"The oil crisis" hit the western world in 1973 and was a result of OPEC initiated an oil embargo and a powerful price increase punitive to countries that supported Israel in the "Yom Kippur" war. Oil prices increased by 70 percent in October 1973, then followed another increase of 130 percent in December. In December, it was also implemented a temporary blockade of shipment of oil to the United States and the Netherlands.

In Norway the crisis led both to the limited availability of petrol and prohibition of driving on weekends. On 22 November 1973 it was decided that all petrol stations would be closed on Saturdays and Sundays and after 19:00 every weekday. From 5 December it was introduced a ban on driving a motor vehicle on weekends. It was prepared petrol rationing from January 1974, but this was never implemented. An unusually mild winter and widespread hoarding led to restrictions in Norway was abolished in February 1974.

The oil crisis resulted in the Norwegian tanker trade went into a prolonged crisis.
From this period stems the famous picture of King Olav V as a paying passenger on Holmenkollbanen a car-free weekend.

Watergate scandal

"Watergate scandal" was a political scandal in the United States in 1974 that led to President Richard Nixon resignation. Five men broke into the Democratic Party headquarters in the Watergate building on June 17, 1972 to install surveillance, including microphones and equipment for monitoring of telephones. They were caught in the act and all five were arrested. When it became known that all five who broke into had worked for the CIA or FBI, many began to suspect that this could involve people who sat high in the system, but not many believed the President himself was involved.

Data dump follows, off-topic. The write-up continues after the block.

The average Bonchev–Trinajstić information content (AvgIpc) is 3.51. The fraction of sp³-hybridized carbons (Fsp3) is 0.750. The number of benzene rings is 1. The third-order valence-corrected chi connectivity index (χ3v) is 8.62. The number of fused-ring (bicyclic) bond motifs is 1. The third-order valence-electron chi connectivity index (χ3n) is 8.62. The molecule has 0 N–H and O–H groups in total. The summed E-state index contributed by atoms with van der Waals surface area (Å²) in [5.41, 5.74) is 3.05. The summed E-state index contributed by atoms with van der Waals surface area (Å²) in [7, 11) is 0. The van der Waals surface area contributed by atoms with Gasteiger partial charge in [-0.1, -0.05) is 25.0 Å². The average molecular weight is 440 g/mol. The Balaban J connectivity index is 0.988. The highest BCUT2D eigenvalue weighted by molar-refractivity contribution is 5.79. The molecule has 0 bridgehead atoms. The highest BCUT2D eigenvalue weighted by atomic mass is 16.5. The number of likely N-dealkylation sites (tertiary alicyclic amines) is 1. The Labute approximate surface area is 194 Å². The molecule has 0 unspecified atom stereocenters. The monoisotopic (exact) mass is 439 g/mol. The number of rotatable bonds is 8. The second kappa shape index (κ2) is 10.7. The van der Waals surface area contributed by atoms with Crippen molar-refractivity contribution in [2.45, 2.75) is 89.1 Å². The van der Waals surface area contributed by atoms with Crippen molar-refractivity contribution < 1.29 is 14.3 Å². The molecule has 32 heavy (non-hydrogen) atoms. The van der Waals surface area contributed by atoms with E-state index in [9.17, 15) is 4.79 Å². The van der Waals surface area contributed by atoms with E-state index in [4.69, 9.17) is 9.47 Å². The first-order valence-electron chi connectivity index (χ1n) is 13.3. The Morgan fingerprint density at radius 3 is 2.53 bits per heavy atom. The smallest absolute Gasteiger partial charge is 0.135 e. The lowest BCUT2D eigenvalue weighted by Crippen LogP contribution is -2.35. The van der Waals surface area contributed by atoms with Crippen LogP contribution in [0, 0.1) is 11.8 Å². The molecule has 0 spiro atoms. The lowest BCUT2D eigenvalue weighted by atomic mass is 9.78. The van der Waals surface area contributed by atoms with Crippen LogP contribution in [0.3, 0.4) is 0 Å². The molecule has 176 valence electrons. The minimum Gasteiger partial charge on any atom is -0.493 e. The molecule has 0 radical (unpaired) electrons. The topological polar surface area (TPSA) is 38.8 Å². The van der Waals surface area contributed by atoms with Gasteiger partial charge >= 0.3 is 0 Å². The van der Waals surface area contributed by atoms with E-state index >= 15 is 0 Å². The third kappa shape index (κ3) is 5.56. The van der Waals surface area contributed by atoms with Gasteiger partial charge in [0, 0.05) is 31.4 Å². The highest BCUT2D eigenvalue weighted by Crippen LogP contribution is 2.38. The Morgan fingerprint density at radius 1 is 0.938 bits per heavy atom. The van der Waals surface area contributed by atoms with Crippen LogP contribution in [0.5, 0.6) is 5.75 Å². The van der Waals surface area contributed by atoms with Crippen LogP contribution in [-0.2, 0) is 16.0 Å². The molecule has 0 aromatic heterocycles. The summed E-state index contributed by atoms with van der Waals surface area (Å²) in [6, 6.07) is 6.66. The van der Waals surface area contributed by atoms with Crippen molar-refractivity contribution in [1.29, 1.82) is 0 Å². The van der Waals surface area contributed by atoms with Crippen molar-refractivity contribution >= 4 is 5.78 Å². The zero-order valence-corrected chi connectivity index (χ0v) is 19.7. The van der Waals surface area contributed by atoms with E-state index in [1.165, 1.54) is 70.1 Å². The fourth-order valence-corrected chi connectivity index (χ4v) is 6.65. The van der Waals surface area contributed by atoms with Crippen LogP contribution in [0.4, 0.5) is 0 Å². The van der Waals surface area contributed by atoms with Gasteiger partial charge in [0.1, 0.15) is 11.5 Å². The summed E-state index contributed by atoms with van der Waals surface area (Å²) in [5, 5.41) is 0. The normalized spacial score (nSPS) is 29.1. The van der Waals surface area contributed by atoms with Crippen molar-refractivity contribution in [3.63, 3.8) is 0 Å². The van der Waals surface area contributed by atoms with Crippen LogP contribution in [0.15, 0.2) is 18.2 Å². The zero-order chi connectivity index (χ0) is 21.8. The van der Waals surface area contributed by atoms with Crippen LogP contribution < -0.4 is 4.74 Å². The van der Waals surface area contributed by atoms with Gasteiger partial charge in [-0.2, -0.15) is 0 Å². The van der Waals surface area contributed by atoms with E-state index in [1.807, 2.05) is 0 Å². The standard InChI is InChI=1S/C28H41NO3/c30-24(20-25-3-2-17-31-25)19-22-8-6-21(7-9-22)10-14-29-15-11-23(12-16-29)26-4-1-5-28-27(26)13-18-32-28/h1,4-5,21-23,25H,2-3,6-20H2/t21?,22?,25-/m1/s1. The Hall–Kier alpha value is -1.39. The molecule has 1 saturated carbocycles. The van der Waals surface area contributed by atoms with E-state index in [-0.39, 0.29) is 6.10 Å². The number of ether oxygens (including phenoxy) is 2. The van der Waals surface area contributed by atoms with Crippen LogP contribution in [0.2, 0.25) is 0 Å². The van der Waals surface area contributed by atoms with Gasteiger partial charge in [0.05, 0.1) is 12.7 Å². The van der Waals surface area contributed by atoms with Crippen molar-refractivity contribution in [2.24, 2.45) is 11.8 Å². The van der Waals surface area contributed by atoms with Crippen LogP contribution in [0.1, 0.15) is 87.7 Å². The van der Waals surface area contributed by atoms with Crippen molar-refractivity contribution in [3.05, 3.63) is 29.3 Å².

Yuppie Time (Jappetiden)

"Yuppie Time" is a period in Norwegian business and society, roughly from 1983 to November 1987. The name comes from the English abbreviation "YAP" - "Young Aspiring Professional" or "YUP" - "Young Urban Professional" or "Young upwardly -Mobile Professional ". There was a large emergence of ambitious, dynamic and individualistic people with attitudes that more than previously acted for personal gain. Yuppies.

November 1987 marked the end of the yuppie era, one in Norway, and that resulted in postwar worst recession and banking crisis. Wage growth had taken off and stock values had been inflated. Oil prices had also dropped drastically in 1986, which led to a loss of government revenues, and thus devaluation of the crown. As a result of the yuppie era, one experienced also a violent residential crack in Norway in 1988-1989. The major values in the market was gone, and Norway experienced after this several years where investors and companies were affected by bankruptcy.

Mongstad scandal

"Mongstad scandal" was the popular name used on the crisis in the state oil company Statoil in 1987-88 after budget overruns in the construction of the oil refinery at Mongstad. The problems were later substantiated with poor pre-planning, technical miscalculations and poor project management. Statoil's management was also accused of inaction and for having withheld information from the Oil and Energy Ministry. The case caused a tremendous attention.

At the first warnings of budget overruns, in September 1987, the overruns were estimated at 3.8 billion. On November 20 Statoil board under the leadership of Inge Johansen had to leave. Two days later CEO Arve Johnsen - state oil company's first director was also fired.
The final sum of the overruns were finally on 6 billion over budget.